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I have observed that IV is increasing with time to maturity by using market prices and plotting IV (from Black-Scholes) against log-moneyness, $\log(S_t/K)$. $S_t$ being the price of the stock at time $t$ and $K$ being the strike.

Using Martingales we can prove that the call-option's payoff function - i.e. $\max(S_t-K, 0)$ - is a submartingale under the $Q$-measure. Now this article from Columbia says that the call-price as a function of time to expiry, that is $C_t(T)$, must be not-decreasing to avoid arbitrage, which can be shown using standard martingale results - but why is that?

What are the calculations performed by "standard martinale results" which imply that if the call price was decreasing as a function of $T$ then there would be an arbitrage?

The argument that I do not understand is highlighted here: enter image description here

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For $r=q=0$ and $t\leq T'\leq T$:

$$ C_t(T)=E_{t}[(S_T -K)^+] = E_{t}[E_{T'}[(S_T -K)^+] \geq E_t[(S_{T'} -K)^+]=C_t(T'),$$

where we used the tower property of conditional expectation and the sub-martingality of $(S_{T'}-K)^+$ they mentioned (which is a consequence of Jensen inequality for conditional expectation).

A calendar spread (one long call with expiry $T$ and one short call with expiry $T'$) with negative price would violate the above inequality.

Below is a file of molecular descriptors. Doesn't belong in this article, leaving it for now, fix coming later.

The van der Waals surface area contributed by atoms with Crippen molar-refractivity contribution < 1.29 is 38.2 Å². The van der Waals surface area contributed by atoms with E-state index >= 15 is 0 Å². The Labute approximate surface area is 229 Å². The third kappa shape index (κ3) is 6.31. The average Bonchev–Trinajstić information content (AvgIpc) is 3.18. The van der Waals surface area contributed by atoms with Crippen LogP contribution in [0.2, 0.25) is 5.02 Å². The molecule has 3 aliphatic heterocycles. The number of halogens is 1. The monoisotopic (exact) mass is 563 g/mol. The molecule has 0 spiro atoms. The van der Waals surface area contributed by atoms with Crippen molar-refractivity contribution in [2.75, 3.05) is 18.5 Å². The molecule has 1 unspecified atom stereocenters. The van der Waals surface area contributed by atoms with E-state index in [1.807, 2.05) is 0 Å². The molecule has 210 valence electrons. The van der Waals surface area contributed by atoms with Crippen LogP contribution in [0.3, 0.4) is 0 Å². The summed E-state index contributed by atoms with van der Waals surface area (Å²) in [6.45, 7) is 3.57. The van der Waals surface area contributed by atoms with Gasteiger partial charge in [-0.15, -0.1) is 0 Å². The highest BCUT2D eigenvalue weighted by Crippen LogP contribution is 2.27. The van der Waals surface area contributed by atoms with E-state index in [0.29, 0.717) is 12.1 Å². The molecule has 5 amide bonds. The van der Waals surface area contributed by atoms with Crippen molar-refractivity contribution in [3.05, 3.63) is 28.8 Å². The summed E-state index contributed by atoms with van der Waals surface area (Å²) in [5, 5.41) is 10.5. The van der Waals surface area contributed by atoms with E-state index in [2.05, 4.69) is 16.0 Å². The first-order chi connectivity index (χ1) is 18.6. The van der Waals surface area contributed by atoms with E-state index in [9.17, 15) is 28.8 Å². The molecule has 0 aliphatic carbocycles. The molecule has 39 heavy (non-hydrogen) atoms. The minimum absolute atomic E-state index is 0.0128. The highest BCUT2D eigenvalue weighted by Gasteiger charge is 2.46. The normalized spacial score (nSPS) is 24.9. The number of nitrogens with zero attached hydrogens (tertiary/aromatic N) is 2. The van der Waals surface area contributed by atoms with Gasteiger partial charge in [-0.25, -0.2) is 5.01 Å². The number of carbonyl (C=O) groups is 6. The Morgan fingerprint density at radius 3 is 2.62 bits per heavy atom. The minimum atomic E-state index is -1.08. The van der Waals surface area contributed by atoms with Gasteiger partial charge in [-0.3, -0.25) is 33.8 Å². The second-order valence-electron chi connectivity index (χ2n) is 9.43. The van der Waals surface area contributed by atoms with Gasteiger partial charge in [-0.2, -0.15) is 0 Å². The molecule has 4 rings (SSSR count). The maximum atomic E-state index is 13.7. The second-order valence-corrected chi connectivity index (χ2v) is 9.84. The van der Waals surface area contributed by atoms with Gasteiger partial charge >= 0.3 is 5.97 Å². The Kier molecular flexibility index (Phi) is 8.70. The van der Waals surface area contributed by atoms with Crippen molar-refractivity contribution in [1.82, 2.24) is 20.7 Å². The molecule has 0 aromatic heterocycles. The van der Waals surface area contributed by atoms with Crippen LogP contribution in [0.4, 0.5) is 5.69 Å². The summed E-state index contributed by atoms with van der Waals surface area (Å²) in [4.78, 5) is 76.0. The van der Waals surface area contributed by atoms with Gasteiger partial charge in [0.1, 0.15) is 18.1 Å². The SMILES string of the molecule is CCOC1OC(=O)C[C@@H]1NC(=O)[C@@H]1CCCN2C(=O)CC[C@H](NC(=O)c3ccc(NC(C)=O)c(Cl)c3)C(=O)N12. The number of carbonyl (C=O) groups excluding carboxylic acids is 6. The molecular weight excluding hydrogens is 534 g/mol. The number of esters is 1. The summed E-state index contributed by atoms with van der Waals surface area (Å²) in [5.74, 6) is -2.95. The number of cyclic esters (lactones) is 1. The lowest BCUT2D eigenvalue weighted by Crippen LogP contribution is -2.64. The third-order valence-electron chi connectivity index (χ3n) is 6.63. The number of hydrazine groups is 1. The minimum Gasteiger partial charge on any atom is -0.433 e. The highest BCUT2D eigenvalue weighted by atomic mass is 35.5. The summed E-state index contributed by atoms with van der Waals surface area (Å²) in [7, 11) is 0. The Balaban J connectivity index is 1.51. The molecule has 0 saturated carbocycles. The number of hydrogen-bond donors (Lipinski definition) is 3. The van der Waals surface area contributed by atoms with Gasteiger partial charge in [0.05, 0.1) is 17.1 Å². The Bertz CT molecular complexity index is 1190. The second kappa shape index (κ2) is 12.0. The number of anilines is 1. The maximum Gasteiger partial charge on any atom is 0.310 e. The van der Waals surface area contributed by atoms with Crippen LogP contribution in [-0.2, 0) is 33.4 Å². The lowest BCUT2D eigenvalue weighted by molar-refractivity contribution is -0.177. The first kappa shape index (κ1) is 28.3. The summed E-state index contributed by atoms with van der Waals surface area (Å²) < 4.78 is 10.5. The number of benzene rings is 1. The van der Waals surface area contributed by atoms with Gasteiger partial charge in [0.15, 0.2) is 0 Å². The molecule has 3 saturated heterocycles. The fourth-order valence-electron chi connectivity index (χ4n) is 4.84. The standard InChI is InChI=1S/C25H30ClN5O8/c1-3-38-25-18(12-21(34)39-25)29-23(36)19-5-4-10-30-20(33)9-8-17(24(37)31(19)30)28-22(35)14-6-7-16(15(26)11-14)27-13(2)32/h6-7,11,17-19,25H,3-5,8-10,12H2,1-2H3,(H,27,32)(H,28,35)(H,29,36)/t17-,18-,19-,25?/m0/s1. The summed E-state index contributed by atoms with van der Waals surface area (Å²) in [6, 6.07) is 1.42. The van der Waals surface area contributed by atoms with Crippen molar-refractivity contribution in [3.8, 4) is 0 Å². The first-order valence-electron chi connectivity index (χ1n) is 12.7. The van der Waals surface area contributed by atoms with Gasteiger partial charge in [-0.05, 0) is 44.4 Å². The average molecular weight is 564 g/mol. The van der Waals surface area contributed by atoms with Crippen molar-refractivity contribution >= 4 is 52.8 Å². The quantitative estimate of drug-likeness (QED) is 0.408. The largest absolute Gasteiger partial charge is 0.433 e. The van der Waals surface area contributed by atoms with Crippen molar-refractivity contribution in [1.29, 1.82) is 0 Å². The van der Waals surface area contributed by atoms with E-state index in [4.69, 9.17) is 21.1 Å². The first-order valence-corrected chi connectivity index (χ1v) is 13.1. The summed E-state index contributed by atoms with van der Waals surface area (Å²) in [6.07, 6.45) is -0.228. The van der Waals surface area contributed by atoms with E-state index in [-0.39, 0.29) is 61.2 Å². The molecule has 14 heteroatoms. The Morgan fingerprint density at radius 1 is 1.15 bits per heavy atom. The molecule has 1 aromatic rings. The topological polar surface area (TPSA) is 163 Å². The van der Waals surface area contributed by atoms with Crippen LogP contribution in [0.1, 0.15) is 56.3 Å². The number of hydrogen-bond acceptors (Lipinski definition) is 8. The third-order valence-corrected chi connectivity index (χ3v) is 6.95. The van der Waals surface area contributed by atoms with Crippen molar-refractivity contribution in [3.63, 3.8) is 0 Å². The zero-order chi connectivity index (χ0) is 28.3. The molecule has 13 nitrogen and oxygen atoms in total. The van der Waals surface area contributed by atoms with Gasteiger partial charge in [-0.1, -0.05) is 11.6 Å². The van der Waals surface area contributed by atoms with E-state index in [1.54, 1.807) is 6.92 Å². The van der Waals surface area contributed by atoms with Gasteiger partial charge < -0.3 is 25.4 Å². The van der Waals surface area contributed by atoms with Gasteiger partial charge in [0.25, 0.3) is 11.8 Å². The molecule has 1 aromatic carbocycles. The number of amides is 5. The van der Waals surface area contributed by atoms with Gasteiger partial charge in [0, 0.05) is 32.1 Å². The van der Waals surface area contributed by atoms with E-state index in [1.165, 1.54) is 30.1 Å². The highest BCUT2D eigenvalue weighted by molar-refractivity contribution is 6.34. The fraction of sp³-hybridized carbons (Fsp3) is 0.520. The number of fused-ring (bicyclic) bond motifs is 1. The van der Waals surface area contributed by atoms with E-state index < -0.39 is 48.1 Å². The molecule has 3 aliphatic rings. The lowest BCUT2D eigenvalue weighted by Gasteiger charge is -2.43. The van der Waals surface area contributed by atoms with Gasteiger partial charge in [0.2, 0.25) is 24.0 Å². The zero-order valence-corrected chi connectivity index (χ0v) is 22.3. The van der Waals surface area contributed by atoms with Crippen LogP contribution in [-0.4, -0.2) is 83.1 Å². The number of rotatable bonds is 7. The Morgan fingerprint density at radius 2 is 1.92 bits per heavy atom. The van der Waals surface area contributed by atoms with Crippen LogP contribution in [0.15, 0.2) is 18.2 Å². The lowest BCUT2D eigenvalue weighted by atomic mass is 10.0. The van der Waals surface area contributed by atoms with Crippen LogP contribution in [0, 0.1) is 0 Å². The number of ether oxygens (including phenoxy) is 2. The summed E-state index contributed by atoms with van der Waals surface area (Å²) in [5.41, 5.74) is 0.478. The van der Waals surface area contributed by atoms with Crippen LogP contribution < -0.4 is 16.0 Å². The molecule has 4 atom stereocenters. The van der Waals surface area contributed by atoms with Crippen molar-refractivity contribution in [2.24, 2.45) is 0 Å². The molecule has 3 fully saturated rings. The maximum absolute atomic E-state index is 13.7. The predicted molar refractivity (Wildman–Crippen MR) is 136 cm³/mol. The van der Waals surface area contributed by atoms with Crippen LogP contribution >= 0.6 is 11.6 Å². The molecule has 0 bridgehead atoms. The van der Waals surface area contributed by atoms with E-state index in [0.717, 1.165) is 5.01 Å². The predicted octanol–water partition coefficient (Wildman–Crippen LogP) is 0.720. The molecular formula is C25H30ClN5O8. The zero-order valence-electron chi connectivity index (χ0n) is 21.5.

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  • $\begingroup$ Thanks for showing that calculations! Would you mind explaining why this then results in the statement "the term structure of implied volatility cannot be too inverted"? $\endgroup$ – Kenno Jun 9 at 6:36
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    $\begingroup$ If the pricing of the calls is done via standard Black-Scholes functional $BS_t$, then $ C_t(T) = BS_t(T; \sigma)$ and $C_t(T') = BS_t(T'; \sigma') $ for some vol parameters $\sigma$ and $\sigma'$. You can experiment with very low $\sigma$ and very high $\sigma'$ to see if the inequality above gets broken. $\endgroup$ – ir7 Jun 9 at 14:32
  • $\begingroup$ I'll try calculating some different values. What exactly is $B$ in your formula? I've only seen $B$ in the notation of the 'Risk Free Assest' (i.e. the bank account). $\endgroup$ – Kenno Jun 9 at 19:23
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    $\begingroup$ BS stands for the standard Black-Scholes formula itself. $\endgroup$ – ir7 Jun 9 at 19:27

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